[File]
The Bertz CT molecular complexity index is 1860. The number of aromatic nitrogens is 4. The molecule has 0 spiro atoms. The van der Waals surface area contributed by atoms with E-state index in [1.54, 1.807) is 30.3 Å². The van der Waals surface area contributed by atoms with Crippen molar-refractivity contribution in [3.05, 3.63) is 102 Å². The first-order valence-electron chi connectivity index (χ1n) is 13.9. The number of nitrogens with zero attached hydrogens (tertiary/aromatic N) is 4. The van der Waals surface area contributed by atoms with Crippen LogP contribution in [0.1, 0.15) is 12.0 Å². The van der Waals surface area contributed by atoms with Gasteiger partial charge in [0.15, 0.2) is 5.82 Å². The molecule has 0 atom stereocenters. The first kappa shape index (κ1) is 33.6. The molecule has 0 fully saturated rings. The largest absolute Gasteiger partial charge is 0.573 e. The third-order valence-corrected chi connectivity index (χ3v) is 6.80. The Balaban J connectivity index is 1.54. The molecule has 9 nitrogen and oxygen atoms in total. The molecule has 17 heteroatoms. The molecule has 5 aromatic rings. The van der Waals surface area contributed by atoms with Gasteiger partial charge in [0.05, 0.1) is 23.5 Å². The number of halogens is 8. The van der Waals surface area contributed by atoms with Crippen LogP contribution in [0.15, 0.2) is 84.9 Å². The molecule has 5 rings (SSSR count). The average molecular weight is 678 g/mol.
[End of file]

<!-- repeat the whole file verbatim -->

The Bertz CT molecular complexity index is 1860. The number of aromatic nitrogens is 4. The molecule has 0 spiro atoms. The van der Waals surface area contributed by atoms with E-state index in [1.54, 1.807) is 30.3 Å². The van der Waals surface area contributed by atoms with Crippen molar-refractivity contribution in [3.05, 3.63) is 102 Å². The first-order valence-electron chi connectivity index (χ1n) is 13.9. The number of nitrogens with zero attached hydrogens (tertiary/aromatic N) is 4. The van der Waals surface area contributed by atoms with Crippen LogP contribution in [0.1, 0.15) is 12.0 Å². The van der Waals surface area contributed by atoms with Gasteiger partial charge in [0.15, 0.2) is 5.82 Å². The molecule has 0 atom stereocenters. The first kappa shape index (κ1) is 33.6. The molecule has 0 fully saturated rings. The largest absolute Gasteiger partial charge is 0.573 e. The third-order valence-corrected chi connectivity index (χ3v) is 6.80. The Balaban J connectivity index is 1.54. The molecule has 9 nitrogen and oxygen atoms in total. The molecule has 17 heteroatoms. The molecule has 5 aromatic rings. The van der Waals surface area contributed by atoms with Gasteiger partial charge in [0.05, 0.1) is 23.5 Å². The number of halogens is 8. The van der Waals surface area contributed by atoms with Crippen LogP contribution in [0.15, 0.2) is 84.9 Å². The molecule has 5 rings (SSSR count). The average molecular weight is 678 g/mol.